Descriptive names of genres take into account the goals of the game, the protagonist and the perspective offered to the player. For example, a first-person shooter is a game, played from a first-person perspective and involves the practice of shooting; the term "subgenre" may be used to refer to a category within a genre to further specify the genre of the game under discussion. Whereas "shooter game" is a genre name, "first-person shooter" and "third-person shooter" are common subgenres of the shooter genre. Other examples of such prefixes are real-time, turn based, side-scrolling; the target audience, underlying theme or purpose of a game are sometimes used as a genre identifier, such as with "games for girls," games for cats,"Christian game" and "Serious game" respectively. However, because these terms do not indicate anything about the gameplay of a video game, these are not considered genres. Video game genres vary in specificity, with popular video game reviews using genre names varying from "action" to "baseball."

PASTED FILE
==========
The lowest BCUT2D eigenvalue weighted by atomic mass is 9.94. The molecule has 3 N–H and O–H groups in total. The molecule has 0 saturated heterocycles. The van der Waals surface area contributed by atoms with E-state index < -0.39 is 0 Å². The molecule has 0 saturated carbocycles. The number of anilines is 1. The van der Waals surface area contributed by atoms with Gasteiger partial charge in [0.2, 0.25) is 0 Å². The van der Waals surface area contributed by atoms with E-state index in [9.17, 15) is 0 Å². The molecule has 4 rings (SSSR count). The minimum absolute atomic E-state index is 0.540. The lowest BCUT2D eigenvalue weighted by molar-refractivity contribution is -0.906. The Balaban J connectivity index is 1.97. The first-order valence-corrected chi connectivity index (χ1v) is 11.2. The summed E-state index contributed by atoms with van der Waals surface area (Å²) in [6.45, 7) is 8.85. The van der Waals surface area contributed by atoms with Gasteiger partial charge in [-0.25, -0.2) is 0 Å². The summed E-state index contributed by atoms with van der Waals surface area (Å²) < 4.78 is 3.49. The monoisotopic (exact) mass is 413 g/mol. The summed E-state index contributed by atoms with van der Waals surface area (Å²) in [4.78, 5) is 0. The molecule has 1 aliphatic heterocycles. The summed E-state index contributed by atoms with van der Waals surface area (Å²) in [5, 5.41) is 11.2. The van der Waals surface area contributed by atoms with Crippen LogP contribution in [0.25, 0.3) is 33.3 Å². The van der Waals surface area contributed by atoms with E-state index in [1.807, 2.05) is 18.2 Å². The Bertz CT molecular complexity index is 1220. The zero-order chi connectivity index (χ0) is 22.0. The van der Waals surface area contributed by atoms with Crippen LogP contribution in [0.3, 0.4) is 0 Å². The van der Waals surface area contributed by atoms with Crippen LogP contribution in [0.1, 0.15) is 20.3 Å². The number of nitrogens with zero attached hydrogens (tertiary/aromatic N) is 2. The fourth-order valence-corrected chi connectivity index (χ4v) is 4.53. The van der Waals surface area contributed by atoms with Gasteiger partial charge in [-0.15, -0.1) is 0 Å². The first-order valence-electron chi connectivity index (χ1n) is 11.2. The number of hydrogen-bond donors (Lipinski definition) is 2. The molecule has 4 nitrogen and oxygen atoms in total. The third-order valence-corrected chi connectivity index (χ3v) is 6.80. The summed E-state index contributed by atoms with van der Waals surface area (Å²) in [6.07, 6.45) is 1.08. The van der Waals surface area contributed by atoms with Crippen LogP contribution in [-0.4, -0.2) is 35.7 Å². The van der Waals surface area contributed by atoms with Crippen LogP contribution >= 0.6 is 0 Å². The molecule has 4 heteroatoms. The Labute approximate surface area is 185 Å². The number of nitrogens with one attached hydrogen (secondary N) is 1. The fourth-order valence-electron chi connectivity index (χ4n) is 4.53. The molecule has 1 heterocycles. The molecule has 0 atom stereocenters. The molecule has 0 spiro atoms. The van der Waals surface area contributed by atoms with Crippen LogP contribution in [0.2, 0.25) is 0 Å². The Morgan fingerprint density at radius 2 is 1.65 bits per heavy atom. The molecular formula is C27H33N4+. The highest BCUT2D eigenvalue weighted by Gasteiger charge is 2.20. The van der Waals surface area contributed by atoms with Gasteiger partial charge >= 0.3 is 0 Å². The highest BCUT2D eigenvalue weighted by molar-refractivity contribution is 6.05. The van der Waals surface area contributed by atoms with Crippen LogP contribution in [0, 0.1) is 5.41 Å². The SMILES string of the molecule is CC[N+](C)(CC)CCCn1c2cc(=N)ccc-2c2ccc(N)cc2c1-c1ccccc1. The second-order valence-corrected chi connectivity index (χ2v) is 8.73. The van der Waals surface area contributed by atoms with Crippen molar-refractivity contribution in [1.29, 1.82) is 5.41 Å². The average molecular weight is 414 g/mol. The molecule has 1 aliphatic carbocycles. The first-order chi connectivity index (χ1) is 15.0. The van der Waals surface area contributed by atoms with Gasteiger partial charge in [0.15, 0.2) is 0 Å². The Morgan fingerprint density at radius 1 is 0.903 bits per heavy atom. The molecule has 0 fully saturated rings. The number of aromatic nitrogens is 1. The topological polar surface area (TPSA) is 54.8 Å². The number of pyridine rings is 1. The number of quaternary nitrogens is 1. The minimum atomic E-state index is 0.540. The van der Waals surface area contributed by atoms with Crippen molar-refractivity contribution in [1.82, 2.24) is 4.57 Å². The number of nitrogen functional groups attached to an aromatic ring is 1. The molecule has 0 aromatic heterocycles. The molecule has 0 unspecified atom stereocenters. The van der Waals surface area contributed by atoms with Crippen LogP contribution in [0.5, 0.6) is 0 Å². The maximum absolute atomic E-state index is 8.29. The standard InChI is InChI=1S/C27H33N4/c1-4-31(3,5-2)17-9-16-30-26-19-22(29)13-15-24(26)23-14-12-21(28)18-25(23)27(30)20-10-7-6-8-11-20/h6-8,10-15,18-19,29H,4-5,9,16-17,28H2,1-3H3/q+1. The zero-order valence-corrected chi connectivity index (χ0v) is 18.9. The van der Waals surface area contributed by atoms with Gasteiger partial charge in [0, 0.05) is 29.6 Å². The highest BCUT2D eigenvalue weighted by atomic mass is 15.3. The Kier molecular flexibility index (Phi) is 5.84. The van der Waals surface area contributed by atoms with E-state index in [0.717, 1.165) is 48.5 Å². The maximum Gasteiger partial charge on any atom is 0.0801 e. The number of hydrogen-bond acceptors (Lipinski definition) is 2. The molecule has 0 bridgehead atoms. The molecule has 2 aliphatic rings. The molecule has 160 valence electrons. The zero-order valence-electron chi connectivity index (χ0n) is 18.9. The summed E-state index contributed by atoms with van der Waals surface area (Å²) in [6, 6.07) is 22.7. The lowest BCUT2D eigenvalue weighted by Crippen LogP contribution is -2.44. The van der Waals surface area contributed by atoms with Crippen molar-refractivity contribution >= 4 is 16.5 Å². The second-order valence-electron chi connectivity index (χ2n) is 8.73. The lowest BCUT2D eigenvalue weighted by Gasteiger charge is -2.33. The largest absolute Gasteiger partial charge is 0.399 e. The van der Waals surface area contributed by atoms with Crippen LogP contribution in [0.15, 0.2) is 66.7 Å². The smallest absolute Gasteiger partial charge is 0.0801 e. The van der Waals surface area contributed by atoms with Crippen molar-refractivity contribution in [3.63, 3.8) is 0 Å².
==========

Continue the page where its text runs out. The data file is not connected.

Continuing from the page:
In this practice, basic themes and more fundamental characteristics are used alongside each other. A game may combine aspects of multiple genres in such a way that it becomes hard to classify under existing genres. For example, because Grand Theft Auto III combined shooting and roleplaying in an unusual way, it was hard to classify using existing terms. Since the term Grand Theft Auto clone has been used to describe games mechanically similar to Grand Theft Auto III; the term roguelike has been developed for games that share similarities with Rogue. Elements of the role-playing genre, which focuses on storytelling and character growth, have been implemented in many different genres of video games; this is because the addition of a story and character enhancement to an action, strategy or puzzle video game does not take away from its core gameplay, but adds an incentive other than survival to the experience. According to some analysts, the count of each broad genre in the best selling physical games worldwide is broken down as follows.